Delirium in neurosurgery: a systematic review and meta-analysis

P. R. Kappen*, E. Kakar, C. M.F. Dirven, M. van der Jagt, M. Klimek, R. J. Osse, A. P.J.E. Vincent

*Corresponding author for this work

Research output: Contribution to journalReview articleAcademicpeer-review

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Abstract

Delirium is a frequent occurring complication in surgical patients. Nevertheless, a scientific work-up of the clinical relevance of delirium after intracranial surgery is lacking. We conducted a systematic review (CRD42020166656) to evaluate the current diagnostic work-up, incidence, risk factors and health outcomes of delirium in this population. Five databases (Embase, Medline, Web of Science, PsycINFO, Cochrane Central) were searched from inception through March 31st, 2021. Twenty-four studies (5589 patients) were included for qualitative analysis and twenty-one studies for quantitative analysis (5083 patients). Validated delirium screening tools were used in 70% of the studies, consisting of the Confusion Assessment Method (intensive care unit) (45%), Delirium Observation Screening Scale (5%), Intensive Care Delirium Screening Checklist (10%), Neelon and Champagne Confusion Scale (5%) and Nursing Delirium Screening Scale (5%). Incidence of post-operative delirium after intracranial surgery was 19%, ranging from 12 to 26% caused by variation in clinical features and delirium assessment methods. Meta-regression for age and gender did not show a correlation with delirium. We present an overview of risk factors and health outcomes associated with the onset of delirium. Our review highlights the need of future research on delirium in neurosurgery, which should focus on optimizing diagnosis and assessing prognostic significance and management.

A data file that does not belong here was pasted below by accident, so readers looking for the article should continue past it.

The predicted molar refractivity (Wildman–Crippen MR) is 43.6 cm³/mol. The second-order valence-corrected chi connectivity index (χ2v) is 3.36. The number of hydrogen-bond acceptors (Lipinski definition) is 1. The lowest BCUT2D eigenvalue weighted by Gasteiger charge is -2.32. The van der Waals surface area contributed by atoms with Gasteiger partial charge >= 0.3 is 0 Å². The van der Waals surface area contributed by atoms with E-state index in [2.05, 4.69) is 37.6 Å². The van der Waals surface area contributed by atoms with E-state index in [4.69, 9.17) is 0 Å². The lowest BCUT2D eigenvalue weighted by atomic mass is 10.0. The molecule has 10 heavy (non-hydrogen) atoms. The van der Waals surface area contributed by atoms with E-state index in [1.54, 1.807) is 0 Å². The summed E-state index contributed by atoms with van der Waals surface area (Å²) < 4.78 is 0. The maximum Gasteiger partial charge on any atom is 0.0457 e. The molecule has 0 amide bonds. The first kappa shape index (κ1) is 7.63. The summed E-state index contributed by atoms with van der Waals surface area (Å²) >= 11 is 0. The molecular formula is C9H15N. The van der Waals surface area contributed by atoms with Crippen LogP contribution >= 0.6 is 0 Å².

Original languageEnglish
Pages (from-to)329-341
Number of pages13
JournalNeurosurgical Review
Volume45
Issue number1
Early online date16 Aug 2021
DOIs
Publication statusPublished - Feb 2022

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